Navy near-black cut in with lemon, fruity bright lime green.
I roam around around around around acidic yellows, globe
oranges burning, slashed cream, huge scarlet flowing
anemones, barbaric pink singing, radiant weeping When
will I be loved?

A trace of the artist’s guiding hand, or palette knife, remains at ‘cut in’. This painterly ‘cut’ picks up an idea running throughout Mop Mop Georgette (1993), that artistic creation might simultaneously take the form of an iconoclastic cutting. ‘[I]t’s a torn and tattered naturalism,’ Riley explained in an interview with Romana Huk of 1995, ‘It describes a sense of perforation or disintegration […] And it’s a speaker which understands itself to be penetrable and torn, like a sheet of fabric which can be ripped through’ (‘In Conversation with Denise Riley’). That such cutting also has a psychic dimension is suggested by ‘A Misremembered Lyric’:

‘Something’s gotta hold of my heart
tearing my’ soul and my conscience apart

‘A Shortened Set’ opens with the act of surgically cutting into a gendered body, evoking a hazy event Riley has elsewhere identified as a botched abortion:

All the connectives of right recall
have gone askew: I know
a child could have lived, that
my body was cut. This cut…

The ‘connectives’ skewed by this traumatic recall are at once physical tissues in the body and the mental linkages of consecutive thinking. The tears and tatters built into the texture of Riley’s lyric remind me of Georges Didi-Huberman’s attempt, in Devant L’Image (1990), to write a history of a type of painting that incorporates into itself the failure of representation, for which his evocative term is the déchirure, or rend. One of his most powerful examples is the way Gothic painters sometimes portrayed the wound in Christ’s side not by applying threads of red paint, but by using an instrument to cut or scrape at the panel’s gilded surface, revealing its crimson underpainting. This form of representation, which is ‘rent, breached, ruined’ at its centre, opens up internal spaces ‘from which it draws its power, […] the power of the negative’. Pictures made and marred.

Back to ‘Lure, 1963’: its ventriloquized song lyrics further interrupt, cut into, the painting’s surface. In line two, ‘I roam around around around around’ co-opts the refrain of ‘The Wanderer’, the song of the early ’60s by Ernest Maresca. For Zoe Skoulding, the line enacts ‘the wandering of the lyric “I”, dislodged here from an anchoring selfhood.’ The ekphrasis’s neat alternation between visual and sonic begins to break down at ‘barbaric pink singing, radiant weeping’ with its synesthetic blur. Abstract colour takes on an auditory dimension, before jolting once again into what the poem calls ‘Obsessive song’: ‘When / will I be loved?’ The full lyric by the Everly Brothers runs, ‘I’ve been made blue. I’ve been lied to. / When will I be loved?’, revealing Riley’s impishly submerged pun on ‘blue’ as colour and emotional state. As Riley writes in The Words of Selves: Identification, Solidarity, Irony (2000), ‘Perhaps emotionality, too, has its own external quality. It can arrive from the outside’. After a session reading Mop Mop Georgette, I often find myself plagued by earworms that surface, sometimes hours later, to mindlessly circuit my inner ear. On the one hand, Riley’s snatches of popsong feel like the banal and commodified clichés of mass culture. On the other, it’s hard to resist the temptation to hear them as emotive self-revelations, which might lift a veil onto the poem’s ‘true’ and vulnerable speaker. This sense of lyric revelation is of course illusory, being a matter of the listener’s private projections – that is Riley’s point.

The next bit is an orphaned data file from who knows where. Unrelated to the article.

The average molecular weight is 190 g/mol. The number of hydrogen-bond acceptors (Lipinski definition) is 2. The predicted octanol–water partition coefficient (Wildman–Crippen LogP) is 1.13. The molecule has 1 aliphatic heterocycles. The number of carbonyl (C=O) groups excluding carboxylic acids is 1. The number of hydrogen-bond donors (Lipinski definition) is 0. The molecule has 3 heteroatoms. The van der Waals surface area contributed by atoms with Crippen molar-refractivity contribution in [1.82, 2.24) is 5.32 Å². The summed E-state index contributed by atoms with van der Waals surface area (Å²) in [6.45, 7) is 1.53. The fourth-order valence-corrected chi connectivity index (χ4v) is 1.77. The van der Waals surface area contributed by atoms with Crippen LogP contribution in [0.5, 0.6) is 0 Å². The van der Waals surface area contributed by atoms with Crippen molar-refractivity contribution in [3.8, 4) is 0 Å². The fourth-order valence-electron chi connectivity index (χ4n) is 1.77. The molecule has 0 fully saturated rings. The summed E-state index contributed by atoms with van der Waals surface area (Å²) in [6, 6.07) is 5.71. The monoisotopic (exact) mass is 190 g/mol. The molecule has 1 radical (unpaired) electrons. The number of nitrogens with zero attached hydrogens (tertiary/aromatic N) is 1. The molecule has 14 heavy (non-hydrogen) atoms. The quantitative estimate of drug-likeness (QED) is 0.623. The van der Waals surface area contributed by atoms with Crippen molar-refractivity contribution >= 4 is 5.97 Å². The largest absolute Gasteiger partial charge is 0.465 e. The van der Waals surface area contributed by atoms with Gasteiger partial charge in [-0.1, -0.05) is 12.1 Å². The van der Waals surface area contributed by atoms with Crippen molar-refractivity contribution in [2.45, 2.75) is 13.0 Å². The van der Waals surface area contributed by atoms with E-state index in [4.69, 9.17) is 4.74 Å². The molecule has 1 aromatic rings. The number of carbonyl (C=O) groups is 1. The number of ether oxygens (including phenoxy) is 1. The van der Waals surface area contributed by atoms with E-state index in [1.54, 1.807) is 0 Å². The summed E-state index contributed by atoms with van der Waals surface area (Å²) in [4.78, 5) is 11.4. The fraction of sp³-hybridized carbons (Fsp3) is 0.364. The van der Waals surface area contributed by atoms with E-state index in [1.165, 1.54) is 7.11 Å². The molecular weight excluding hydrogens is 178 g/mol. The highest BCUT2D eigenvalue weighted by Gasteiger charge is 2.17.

Let us return now to the philosophical provocation of Riley’s with which I began, resituating it this time in the surge and ebb of its poem’s uneasy music:

It is called feeling but is its real name thought?
Moons in their spheres are not so bland as these.
A round O says I feel and all agree. (‘A Shortened Set’)

The two following lines complicate the question asked in the first, going so far as to recast it as ‘bland’ cliché. The third line settles into regular pentameter, its rhythm tugged at only by the tidal dilation of ‘O’. The swell of sound and feeling represented by the lyric ‘O’ is always ironic in Riley. Another of her poems breaks into over-egged apostrophe, ‘O great classic cadences of English poetry / We blush to hear thee lie’ (‘When It’s Time to Go’), with its subversive misremembering of ‘O Little Town of Bethlehem’. The Christmas carol ‘revs the lyric ‘motors’ rather too insistently. To follow the currents of Riley’s thinking, we need to feel her poems’ variable pulse, the rhythmical underpinnings to their ironical give-and-take.

I want to end with ‘Sorrow alone reveals its constant pulse’, published in the Summer 2014 issue of Poetry London. It is one of only a handful of poems by Riley
to have appeared since 2012’s ‘A Part Song’, her devastating lament for the death of her adult son. This recent poem shows Riley continuing to test the metrical and other musical effects honed in the twenty short lyrics comprising ‘A Part Song’:

A trusted oak deceives a pliant back
coiled into it like a fern shoot aping
an archbishop’s crook, held high as
an emblem of truth paraded through
hazy woods in its veil, to get snapped
off by a beautiful soul’s wild anxiety
pacing around its homemade jail of
catastrophic thought, quit by a slash
clean down to the dear bone. It wills
to twitch its hem aside then motor on.
Let no air now be sung, let no kind air.

‘Sorrow alone reveals its constant pulse’ unfolds in a supple blank verse whose formal music, along with an archaic strain in its diction and word order, casts back to the seventeenth century: ‘Let no air now be sung, let no kind air.’ The sinuous tactility of ‘pliant back’ and ‘fern shoot aping’ recall the flexible ‘hope’ held out by ‘A Part Song’: ‘You principle of song, what are you for now […] Slim as a whippy wire / Shall be your hope, and ultraflexible.’ The poem’s elastic negotiations with the ‘constant pulse’ of abstract metre both reflect on and challenge Donne’s contention that ‘Grief brought to numbers cannot be so fierce, / For he tames it, that fetters it in verse.’ Combining philosophical and musical enquiry, this is work that shares a kinship with Stevens’ ‘metaphysician in the dark, twanging / An instrument’. Riley’s lyric thinking struggles, as she puts it, to keep its ‘balance on a thin and fragile layer of cadence’ (‘In Conversation’). Such is her embodied principle of song.

Sarah Howe’s first collection, A Loop of Jade (Chatto), is reviewed elsewhere in this issue.